Nurses and midwives are at higher risk of various infections than the general population because they are in direct contact with patients (1). This issue is considered in their education tutorials, with special emphasis on self-care (2). The recent pandemic has significantly increased the risk of both infection and mortality among health staff, especially nurses and midwives. Severe acute respiratory syndrome coronavirus 2 is a highly contagious and rapidly growing virus that carries high mortality with no drug or vaccine. The workload of nurses and midwives who are at the frontline of coping with Covid-19 has increased significantly so that they do not have enough time for their daily activities or mental well-being (3). Hence, Covid-19 is a major threat to the health and lives of nurses and midwives.
These issues, along with the high mortality of patients, have caused great emotional problems for nurses and midwives when dealing with patients. Although many people suffer from varying degrees of psychological disorders (4), nurses and midwives are experiencing an increase in psychological pressure. Most of the nurses and midwives dealing with the Covid-19 virus are experiencing increased levels of anxiety and may experience a cycle of fear and difficulty in coping with the problem. Anger, emotional problems, focusing on coping with the stress of Covid-19, anxiety, and sadness are reported by Huang et al. (2020) in a study on nurses working at Covid-19 departments (5).
Therefore, it has been recommended to support nurses and midwives emotionally through effective coping strategies, to provide a strong guarantee for their decisive victory in the battle to prevent and control epidemics, providing in-time support and psychological assistance, and training them about how to deal with crises. Paying special attention to spiritual health is one of the best psychological supports that can be provided. Several studies mentioned training nurses on providing spiritual care to patients, especially those with an incurable disease or for end-stage care, however, enough attention is not paid to the spiritual health of nurses and midwives during the Covid-19 pandemic. Although several factors contribute to the spiritual needs of individuals but cultural backgrounds also have an important role in assessing and addressing the needs of formal caregivers, including nurses and midwives. Taylor (2006) believed that spirituality contains three components: intrapersonal, interpersonal, and transpersonal. Examples of transcendental spiritual needs include the desire to communicate with and worship a superior being (God), while the desire for forgiveness, love, and affection reflects interpersonal, spiritual needs (6).
Spiritual care can be very effective in crises that disrupt the individual's belief system and values and ultimately affect all aspects of human existence (physical, mental, psychological, and social). Organizing values, relationships, meaning, and purpose of life as well as increasing the spiritual health contribute to our well-being. Creating a sense of personal growth and, as a result, coping with the crisis evokes positive emotions such as hope and satisfaction, optimism, a sense of inner peace, and the ability to enjoy life.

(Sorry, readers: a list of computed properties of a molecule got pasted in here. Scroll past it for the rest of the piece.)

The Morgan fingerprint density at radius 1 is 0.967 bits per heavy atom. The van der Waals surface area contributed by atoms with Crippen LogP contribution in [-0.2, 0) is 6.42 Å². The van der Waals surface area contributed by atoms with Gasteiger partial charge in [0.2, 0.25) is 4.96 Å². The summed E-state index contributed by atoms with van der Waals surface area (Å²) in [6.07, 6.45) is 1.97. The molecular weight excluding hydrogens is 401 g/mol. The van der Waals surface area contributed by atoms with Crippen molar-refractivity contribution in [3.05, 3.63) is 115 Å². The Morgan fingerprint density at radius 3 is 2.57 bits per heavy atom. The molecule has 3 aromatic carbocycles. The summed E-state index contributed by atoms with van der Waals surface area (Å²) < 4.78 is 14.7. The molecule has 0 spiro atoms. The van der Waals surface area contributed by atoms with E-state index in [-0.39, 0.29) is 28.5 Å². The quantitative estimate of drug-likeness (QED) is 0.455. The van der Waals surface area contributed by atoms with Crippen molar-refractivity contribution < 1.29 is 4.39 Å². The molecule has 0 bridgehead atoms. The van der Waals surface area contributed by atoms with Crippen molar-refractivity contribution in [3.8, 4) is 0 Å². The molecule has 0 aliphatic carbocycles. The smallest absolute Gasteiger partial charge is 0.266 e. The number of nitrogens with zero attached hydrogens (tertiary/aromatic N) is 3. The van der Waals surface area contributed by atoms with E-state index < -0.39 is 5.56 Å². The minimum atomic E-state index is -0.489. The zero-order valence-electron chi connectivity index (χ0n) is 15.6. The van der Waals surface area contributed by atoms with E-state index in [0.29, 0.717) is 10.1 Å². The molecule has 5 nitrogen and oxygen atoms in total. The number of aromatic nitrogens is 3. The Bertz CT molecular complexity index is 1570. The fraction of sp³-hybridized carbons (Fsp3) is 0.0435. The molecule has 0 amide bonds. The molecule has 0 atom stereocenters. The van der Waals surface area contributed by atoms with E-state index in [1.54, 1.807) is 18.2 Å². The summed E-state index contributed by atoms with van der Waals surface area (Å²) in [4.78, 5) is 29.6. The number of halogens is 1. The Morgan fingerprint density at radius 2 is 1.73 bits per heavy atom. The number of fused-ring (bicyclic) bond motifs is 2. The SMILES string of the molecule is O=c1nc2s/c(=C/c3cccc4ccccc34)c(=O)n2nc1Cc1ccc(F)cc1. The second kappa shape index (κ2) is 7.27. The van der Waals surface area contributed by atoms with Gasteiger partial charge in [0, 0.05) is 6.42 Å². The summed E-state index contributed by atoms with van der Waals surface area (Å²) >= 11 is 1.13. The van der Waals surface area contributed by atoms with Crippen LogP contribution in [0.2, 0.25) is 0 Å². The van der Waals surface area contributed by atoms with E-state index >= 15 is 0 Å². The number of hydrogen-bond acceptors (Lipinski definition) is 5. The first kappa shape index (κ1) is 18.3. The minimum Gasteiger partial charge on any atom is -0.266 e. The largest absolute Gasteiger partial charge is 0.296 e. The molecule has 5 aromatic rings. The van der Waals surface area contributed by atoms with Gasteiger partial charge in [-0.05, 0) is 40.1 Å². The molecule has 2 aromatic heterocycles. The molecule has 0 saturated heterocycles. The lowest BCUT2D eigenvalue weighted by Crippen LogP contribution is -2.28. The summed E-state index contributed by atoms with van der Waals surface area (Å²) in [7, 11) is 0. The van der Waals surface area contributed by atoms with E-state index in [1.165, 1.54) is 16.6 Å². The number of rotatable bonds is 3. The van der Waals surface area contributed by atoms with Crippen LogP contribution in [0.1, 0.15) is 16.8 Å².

Training and providing spiritual care to nurses and midwives based on the needs emphasized by the Fisher model (1998) (i.e., individual, social, environmental, and transcendental dimensions (belief in a superpower, need to communicate with others, internal coordination, maintaining one's existential integrity and Strong support systems, nature care and a sense of connection with the world around them using individual methods of acquiring and promoting spirituality, such as mindfulness methods, prayer, yoga, etc.) can reduce the physical and emotional stress-related to caring from patients, promoting nurses and midwives’ health status, and, consequently, improving the quality of service provided to patients (7). Therefore, community health managers and policymakers should increase the spiritual health of medical staff by continuously assessing their spiritual needs and implementing appropriate programs.
Baldacchino DR. Teaching on spiritual care: The perceived impact on qualified nurses. Nurse Educ Pract. 2011;11(1):47-53. https://doi.org/10.1016/j.nepr.2010.06.008.
Bernard H, Fischer R, Mikolajczyk RT, Kretzschmar M, Wildner M. Nurses’ contacts and potential for infectious disease transmission. Emerg Infect Dis. 2009;15(9):1438-44. https://doi.org/10.3201/eid1509.081475.
United Nation News. COVID-19 highlights nurses' vulnerability as backbone to health services worldwide. 2020, [cited 25 Aug 2020]. Available from: https://news.un.org/en/story/2020/04/1061232.
World Health Organization. Mental health and psychosocial considerations during the COVID-19 outbreak, 18 March 2020. WHO; 2020.
Huang L, xu FM, Liu HR. Emotional responses and coping strategies of nurses and nursing college students during COVID-19 outbreak. MedRxiv. 2020. https://doi.org/10.1101/2020.03.05.20031898.
Taylor EJ. Prevalence and Associated Factors of Spiritual Needs Among Patients With Cancer and Family Caregivers. Oncol Nurs Forum. 2006;33(4):729-35. https://doi.org/10.1188/06.Onf.729-735.
Fisher J. Development and application of a spiritual well-being questionnaire called SHALOM. Religions. 2010;1(1):105-21. https://doi.org/10.3390/rel1010105.